Local Catholics take part in papal visit

A reliquary containing relics of St. Junipero Serra is seen as Pope Francis celebrates his canonization and Mass outside the Basilica of the National Shrine of the Immaculate Conception in Washington Sept. 23. (CNS photo/Paul Haring)

A reliquary containing relics of St. Junipero Serra is seen as Pope Francis celebrates his canonization and Mass outside the Basilica of the National Shrine of the Immaculate Conception in Washington Sept. 23. (CNS photo/Paul Haring)

By Jessica Able and Marnie McAllister, Record Staff Writers

The canonization of St. Junípero Serra, which took place yesterday afternoon in Washington, D.C., before a crowd of 25,000 worshippers, was the first canonization on United States soil.

Pope Francis celebrated the canonization Mass for the 18th-century Spanish missionary to California at the Basilica of the National Shrine of the Immaculate Conception. Archbishop Joseph E. Kurtz and Father Joseph Voor, a retired priest of the Archdiocese of Louisville and chaplain of the archdiocese’s Serra Club, concelebrated the historic liturgy.

Deacon Sean McKinley, a seminarian for the archdiocese, and Dr. Brian Reynolds, chancellor of the archdiocese, also attended the celebration.

Deacon McKinley, who attends Theological College in Washington, was invited to distribute holy Communion at the Mass. He also plans to attend the Holy Father’s address to Congress today at the U.S. Capitol. Pope Francis is the first pope to address a joint meeting of Congress.

In a phone interview last week, Deacon McKinley said he was excited to participate in the papal visit.

He believes Catholics and non-Catholics alike are drawn to Pope Francis because of his genuine love and concern for others.

“He shows people — no matter who’s there in front of him — love, respect and dignity,” he said. He added that the Holy Father is able to talk directly to people’s experiences.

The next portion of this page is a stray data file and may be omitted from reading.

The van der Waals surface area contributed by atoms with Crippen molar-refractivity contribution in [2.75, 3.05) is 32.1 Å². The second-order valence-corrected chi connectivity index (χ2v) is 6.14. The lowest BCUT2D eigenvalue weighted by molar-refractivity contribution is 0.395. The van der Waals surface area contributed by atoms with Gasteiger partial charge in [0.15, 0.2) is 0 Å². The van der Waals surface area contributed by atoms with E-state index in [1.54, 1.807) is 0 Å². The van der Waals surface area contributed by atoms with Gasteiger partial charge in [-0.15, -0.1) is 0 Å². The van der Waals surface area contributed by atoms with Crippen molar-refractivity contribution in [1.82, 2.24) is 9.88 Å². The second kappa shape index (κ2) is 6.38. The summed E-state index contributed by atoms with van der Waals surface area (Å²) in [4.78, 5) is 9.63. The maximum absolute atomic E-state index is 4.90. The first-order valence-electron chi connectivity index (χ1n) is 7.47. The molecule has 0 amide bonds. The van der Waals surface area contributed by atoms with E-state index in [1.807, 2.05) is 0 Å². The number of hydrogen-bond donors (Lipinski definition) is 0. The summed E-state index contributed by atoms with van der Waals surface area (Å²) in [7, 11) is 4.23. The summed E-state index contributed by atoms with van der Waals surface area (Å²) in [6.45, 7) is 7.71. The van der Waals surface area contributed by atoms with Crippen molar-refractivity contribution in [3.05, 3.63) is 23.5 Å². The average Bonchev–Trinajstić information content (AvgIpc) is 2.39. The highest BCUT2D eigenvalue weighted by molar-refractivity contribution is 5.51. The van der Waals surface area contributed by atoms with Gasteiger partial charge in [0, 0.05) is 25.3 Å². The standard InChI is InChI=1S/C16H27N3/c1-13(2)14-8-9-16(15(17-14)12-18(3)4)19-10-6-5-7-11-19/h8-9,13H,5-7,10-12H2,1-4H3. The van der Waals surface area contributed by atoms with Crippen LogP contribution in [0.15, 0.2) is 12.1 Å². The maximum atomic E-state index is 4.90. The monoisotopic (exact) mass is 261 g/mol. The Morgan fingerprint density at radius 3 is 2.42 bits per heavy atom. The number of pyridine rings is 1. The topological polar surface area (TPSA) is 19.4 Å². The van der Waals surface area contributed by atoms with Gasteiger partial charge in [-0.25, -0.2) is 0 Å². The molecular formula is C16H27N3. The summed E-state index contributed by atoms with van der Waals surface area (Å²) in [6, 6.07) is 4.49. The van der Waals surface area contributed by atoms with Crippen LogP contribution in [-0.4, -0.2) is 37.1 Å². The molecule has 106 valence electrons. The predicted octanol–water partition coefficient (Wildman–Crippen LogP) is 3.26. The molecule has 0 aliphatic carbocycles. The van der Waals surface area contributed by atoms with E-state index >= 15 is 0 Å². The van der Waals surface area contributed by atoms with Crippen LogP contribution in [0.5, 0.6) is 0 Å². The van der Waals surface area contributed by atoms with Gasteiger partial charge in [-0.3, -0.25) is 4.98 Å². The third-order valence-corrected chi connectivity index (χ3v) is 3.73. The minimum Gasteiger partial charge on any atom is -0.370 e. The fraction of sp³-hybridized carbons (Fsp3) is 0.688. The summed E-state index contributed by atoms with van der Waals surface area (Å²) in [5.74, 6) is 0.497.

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Deacon Sean McKinley

“He uses his own personal experiences when he talks. He shares life experiences and life stories with people. That seems, to me, how he envisions ministry being done, being able to bring them into the church. That is something that as a priest and minister of the church I personally would like to have as part of my ministry,” he said.

Deacon McKinley noted he appreciates that Pope Francis took the time to meet with the president and other political leaders, but he also admires the Holy Father for visiting with leaders of Catholic Charities and other charitable organizations while in the nation’s capital.

“I think that shows some of the leadership style he sees for the church and how he wants us as church to respond and act,” said Deacon McKinley, who has attended papal Masses celebrated by St. John Paul II in Denver in 1993 and in Toronto in 2002.

As Pope Francis’ visit continues today in Washington, parishioners of Immaculate Conception Church in La Grange, Ky., and Father Patrick Delahanty, a retired priest of the archdiocese, will be in the crowd at the Capitol. Pope Francis is expected to greet the crowd on the Capitol lawn after addressing Congress.

This weekend, a handful of other local Catholics who are attending the World Meeting of Families in Philadelphia will encounter Pope Francis at several events.

Bryan Bush, who is in formation for the diaconate, and his wife Jennifer will be assisting Communion ministers at a public Mass with the Holy Father in Philadelphia Sept. 27.

Like Deacon McKinley, Bryan Bush is inspired by Pope Francis’ concern for the poor and vulnerable.

“Pope Francis’ approach to the poor, his pastoral approach is what attracts me to him more than anything. We can be absolutely right in our dogma but if we’re wrong in our pastoral approach, it doesn’t come through. That’s the thing I really enjoy about Pope Francis,” Bush said.

“I’m truly impressed by his compassion for the poor. He has a great quote — he’s speaking to seminarians, but he’s speaking talking to all of us in general: You can’t speak of the poor unless you’ve been with the poor. If you want to speak about poverty, go and be with the person who is homeless and hungry,” said Bush, who regularly ministers to clients of the Society of St. Vincent de Paul and the Franciscan Kitchen.

Throughout this week, he and his wife also are attending the World Meeting of Families — the reason for Pope Francis’ U.S. visit. The couple, who are celebrating their 28th wedding anniversary with this trip, hope to learn more about ministering to families that are hurting.

“It’s such an important thing with ministry in the family,” he said. “How we approach people who’ve been through divorce, issues of cohabitation, we have to learn how to minister to them.”

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